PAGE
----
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February 2, 2021

"Local Spending on Jails Tops $25 Billion in Latest Nationwide Data"

The title of this post is the title of this new report from the Pew Charitable Trust folks.  Here are excerpts from the report's overview:

Historically, the roughly 3,000 local jails operating in the United States have received less public and policymaker attention than prisons.  But now, the COVID-19 pandemic has put jails — secure correctional facilities, generally operated by county or municipal governments, where people are detained before trial or confined post-conviction for periods usually lasting less than a year — under additional scrutiny.  Jails rely on close confinement and so are high risk for disease transmission.  Local governments are also confronting the budget implications of the pandemic and looking for potential savings, especially in costly areas such as corrections.

This environment provides an opportunity to examine correctional expenditures and consider strategies that may offer enduring public safety and fiscal benefits.  The available data indicates that to mitigate COVID-19 exposure risk, jurisdictions reduced jail populations by about 31% nationwide from March to May 2020, and although those populations partially rebounded, they were still 15% below March levels as of October 2020.  Further, people released from jail in March were readmitted less often over the ensuing six months than those released in January, suggesting that the pandemic-related decreases in jail populations did not affect public safety.  These reductions may not yield immediate savings, but a sustained commitment to safely cutting the number of people in jail could provide long-term financial benefits.  The recent experience of reducing prison populations offers a glimpse of the potential cost savings: The 9% drop in the prison population from 2008 to 2018 virtually flattened corrections spending, which had averaged 5.4% annual growth from 1991 to 2007.

To support state and local efforts to reduce jail spending and protect public safety, The Pew Charitable Trusts undertook an analysis of jail costs, using expenditure data for all U.S. localities, primarily from 2007 and 2017, and related criminal justice data.....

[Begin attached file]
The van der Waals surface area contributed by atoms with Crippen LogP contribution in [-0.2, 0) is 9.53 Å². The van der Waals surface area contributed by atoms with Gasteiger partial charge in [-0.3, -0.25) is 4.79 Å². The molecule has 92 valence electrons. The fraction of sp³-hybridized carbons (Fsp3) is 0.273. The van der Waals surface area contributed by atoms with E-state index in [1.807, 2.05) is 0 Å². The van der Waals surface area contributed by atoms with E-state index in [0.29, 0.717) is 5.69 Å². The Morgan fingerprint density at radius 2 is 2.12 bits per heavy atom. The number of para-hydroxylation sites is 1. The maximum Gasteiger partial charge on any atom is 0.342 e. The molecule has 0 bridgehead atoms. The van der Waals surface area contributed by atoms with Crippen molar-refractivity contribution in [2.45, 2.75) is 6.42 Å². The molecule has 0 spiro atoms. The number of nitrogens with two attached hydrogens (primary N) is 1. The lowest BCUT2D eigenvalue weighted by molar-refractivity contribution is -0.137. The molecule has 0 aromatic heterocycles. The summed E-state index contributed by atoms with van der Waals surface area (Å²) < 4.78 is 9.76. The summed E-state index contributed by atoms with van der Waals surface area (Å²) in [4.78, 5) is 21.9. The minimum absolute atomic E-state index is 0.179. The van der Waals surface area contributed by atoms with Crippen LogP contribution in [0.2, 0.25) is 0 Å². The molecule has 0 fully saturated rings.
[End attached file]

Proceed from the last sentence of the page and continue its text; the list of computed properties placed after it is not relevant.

Key findings include:

Local governments spend billions on jails.  As of the end of 2017:

  • Jail and other local corrections costs had risen sixfold since 1977, with jail costs reaching $25 billion.
  • Almost 2 in 5 dollars spent on state and local correctional institutions went to jails.
  • About 1 in 17 county dollars was spent on jails.
  • The average annual cost of holding a person in jail was about $34,000.
  • Roughly a third of jail facility capacity was more than 30 years old, and about 20% of jails were overcrowded, which could present significant capital challenges to local budgets.

Jail costs rose even as crime and admissions to jail fell.  As of the end of 2017:

  • A 20% decrease in crime and a 19% drop in jail admissions since 2007 had not led to reduced jail spending.
  • The portion of local budgets spent on jails did not correlate with state crime rates.
  • Small localities spent more per capita on jails than most other jurisdictions, despite having lower crime rates.

Nationwide, counties and cities are seeking to address budgetary pressures during these difficult fiscal times and for the long term.  New policies and practices — including many they already have embraced in response to the pandemic — can safely reduce jail populations and associated costs and help them achieve those goals.

February 2, 2021 at 05:56 PM | Permalink

Comments

Here in Kentucky, we have 102 counties. Some counties are quite small, with a population of just a few thousand people. Until 10 years ago, 110 out of 120 counties had a county jail. In most Kentucky counties, the cost of operating the county jail is the single largest expense for the Fiscal Court and Judge-Executive. In the last 10+ years, the number of county jails in Kentucky has dropped to about 82 in February 2021. Kentucky really needs a series of regional jails, such as West Virginia has, where every 4, 5 or 6 counties go together, build and operate a single jail for the common good. CV-19 has also changed the bond practices of most counties and Judges, as they try to minimize the number of incarcerated inmates during the Coronavirus era. Many inmates are now released on their own recognizance, or for surety bonds signed by family members, with little or no money changing hands. The rates for people missing Court appearances or getting new charges while oout on bond have changed almost not at all, about 4.4%.

Posted by: Jim Gormley | Feb 5, 2021 10:26:53 AM

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